When Technology Makes Headlines: The Media Double Vision about the Digital Age
Pew Research Center's Project for Excellence in Journalism reports: "The mainstream news media have offered the American public a divided view of how information technology influences society, according to a new study by the Pew Research Center’s Project for Excellence in Journalism. Over the past year, messages about the promise of technology making life easier and awe about new gadgets have vied in the news with worries about privacy, child predators, shrinking attention spans and danger behind the wheel. The most prevalent underlying message about technology’s influence has been upbeat—the notion that technology is making life easier and more productive. Nearly a quarter of all technology stories studied from June 1, 2009, to June 30, 2010, conveyed this idea. But that was closely followed by the sense that with that convenience comes risk—to our privacy and particularly to our children—which made up nearly two-in-ten stories, according to the study."

FCC Opens Spectrum to Super WiFi, in Time for Corporations to Control It
David Dayen writes for FireDogLake: "The FCC officially approved the opening of a vast amount of unused spectrum for broadband Internet, potentially creating a fast “super-WiFi” network. [snip] Of course, now that we have the next generation of wireless technologies, Google and the telecoms will do their best to control and monetize them. Not only have they persuaded gullible tea partiers to join the cause, taking advantage of baseless fears about government takeovers of the Internet (strike government and replace with corporate and you’re on to something), but they’re getting help from prominent Democrats as well..."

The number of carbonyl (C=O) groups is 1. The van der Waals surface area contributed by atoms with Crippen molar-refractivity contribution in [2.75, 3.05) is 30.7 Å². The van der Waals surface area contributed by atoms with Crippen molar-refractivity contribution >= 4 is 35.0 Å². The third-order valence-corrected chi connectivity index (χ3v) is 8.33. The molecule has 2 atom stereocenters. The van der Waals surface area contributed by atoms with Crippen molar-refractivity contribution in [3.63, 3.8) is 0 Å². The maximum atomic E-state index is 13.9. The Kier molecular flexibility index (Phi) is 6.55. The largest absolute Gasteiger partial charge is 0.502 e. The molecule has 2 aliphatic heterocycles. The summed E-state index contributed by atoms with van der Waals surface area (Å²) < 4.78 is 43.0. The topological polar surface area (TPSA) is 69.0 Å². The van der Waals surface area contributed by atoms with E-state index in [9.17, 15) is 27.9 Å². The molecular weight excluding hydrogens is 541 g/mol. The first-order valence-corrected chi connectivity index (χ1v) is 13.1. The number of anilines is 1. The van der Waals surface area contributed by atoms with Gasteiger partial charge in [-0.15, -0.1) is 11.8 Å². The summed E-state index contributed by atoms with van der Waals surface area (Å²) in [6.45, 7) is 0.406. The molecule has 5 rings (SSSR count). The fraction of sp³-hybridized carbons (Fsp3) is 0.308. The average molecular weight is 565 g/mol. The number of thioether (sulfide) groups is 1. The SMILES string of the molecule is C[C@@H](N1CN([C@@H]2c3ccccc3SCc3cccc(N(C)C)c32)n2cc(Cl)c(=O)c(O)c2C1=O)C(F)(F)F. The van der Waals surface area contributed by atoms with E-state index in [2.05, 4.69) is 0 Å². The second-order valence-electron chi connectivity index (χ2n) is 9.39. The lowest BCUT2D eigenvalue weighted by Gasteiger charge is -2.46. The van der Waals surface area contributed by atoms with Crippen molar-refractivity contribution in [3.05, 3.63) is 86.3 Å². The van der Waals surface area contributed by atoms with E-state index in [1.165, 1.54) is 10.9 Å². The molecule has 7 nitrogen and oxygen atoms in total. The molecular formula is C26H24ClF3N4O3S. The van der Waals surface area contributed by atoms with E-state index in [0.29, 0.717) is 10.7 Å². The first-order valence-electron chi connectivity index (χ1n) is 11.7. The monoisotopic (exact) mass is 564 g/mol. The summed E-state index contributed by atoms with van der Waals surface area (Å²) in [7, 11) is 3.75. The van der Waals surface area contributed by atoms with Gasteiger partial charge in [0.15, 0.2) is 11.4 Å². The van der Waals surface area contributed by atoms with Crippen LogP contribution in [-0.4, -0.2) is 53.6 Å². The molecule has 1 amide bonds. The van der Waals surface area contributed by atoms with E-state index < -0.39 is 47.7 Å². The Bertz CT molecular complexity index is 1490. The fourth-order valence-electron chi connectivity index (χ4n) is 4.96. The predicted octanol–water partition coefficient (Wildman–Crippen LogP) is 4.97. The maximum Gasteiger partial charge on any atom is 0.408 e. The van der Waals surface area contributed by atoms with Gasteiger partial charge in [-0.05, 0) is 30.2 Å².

Happy Anniversary? One Year of Empty Net Neutrality Promises
Josh Silver writes for The Hill: "A year ago today, Federal Communications Commission Chairman Julius Genachowski delivered a major speech on Network Neutrality — the top issue on President Obama’s technology policy platform.  At the Brookings Institution, Genachowski declared that without Net Neutrality — the fundamental principle that keeps the Internet open and free from discrimination — 'we could see the Internet’s doors shut to entrepreneurs, the spirit of innovation stifled, a full and free flow of information compromised.' He also warned: 'If we wait too long to preserve a free and open Internet, it will be too late.' It’s now been 365 days since Genachowski’s speech, and we’re still waiting for Net Neutrality."